During Council comments at the regular meeting, Councilman Joseph Sangiovanni echoed some of the controversies surrounding red light cameras in the township, adding, "I agree with people saying how unfair they have been, and they got my attention, and they made their point ... I'm going to call for the red light cameras to be removed from Brick township sometime in their future," Sangiovanni said, to some applause from the crowd.
In questioning the cameras, Sangiovanni breaks with current mayor Stephen C. Acropolis, a Republican who has been an outspoken proponent of the cameras in the past.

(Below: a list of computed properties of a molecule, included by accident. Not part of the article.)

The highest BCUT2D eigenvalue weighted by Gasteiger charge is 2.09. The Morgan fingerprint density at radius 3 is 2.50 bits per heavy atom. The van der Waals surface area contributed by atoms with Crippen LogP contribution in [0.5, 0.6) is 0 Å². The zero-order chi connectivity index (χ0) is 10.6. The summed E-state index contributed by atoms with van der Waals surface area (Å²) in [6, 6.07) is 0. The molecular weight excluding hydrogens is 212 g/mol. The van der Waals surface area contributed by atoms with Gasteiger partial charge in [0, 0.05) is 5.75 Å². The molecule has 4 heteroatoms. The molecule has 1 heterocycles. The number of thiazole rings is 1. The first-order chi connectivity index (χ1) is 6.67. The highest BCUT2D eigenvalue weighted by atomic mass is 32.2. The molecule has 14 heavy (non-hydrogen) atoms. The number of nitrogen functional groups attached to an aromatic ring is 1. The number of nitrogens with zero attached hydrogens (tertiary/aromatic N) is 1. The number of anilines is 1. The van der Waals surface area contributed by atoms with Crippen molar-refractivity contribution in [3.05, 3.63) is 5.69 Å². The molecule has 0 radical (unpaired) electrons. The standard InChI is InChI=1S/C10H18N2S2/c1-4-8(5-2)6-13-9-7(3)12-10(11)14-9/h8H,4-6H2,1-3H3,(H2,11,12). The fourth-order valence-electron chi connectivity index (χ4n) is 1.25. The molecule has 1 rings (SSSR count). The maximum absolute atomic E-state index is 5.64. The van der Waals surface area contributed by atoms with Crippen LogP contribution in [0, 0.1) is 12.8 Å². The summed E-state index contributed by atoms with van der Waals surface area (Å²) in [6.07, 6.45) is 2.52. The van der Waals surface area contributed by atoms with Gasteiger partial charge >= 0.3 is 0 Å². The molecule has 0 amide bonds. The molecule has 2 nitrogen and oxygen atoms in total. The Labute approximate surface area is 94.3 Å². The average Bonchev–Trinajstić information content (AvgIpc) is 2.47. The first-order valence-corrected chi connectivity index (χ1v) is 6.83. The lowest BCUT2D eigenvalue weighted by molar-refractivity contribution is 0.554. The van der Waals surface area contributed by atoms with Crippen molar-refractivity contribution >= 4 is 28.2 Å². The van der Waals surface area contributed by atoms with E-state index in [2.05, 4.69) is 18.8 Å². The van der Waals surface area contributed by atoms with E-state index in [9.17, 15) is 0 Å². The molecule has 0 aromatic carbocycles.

The Councilman said that last year, Brick took in $1.1 million in revenue from the Red Light Camera Program, while paying out $640,800 in fees to the state and Arizona-based American Traffic Solutions, who installed and monitors the cameras.
Last year, Brick Township was one of 21 New Jersey municipalities that was ordered to suspend the issuance of summonses from its red light enforcement cameras by the state Department of Transportation.
The state made the call based on video evidence provided by cameras placed at intersections, officials said.Brick Township is among 18 towns in the state where drivers are receiving settlements totaling about $4.2 million for tickets issued as the result of red light cameras. The settlement was approved last month, according to nj.com.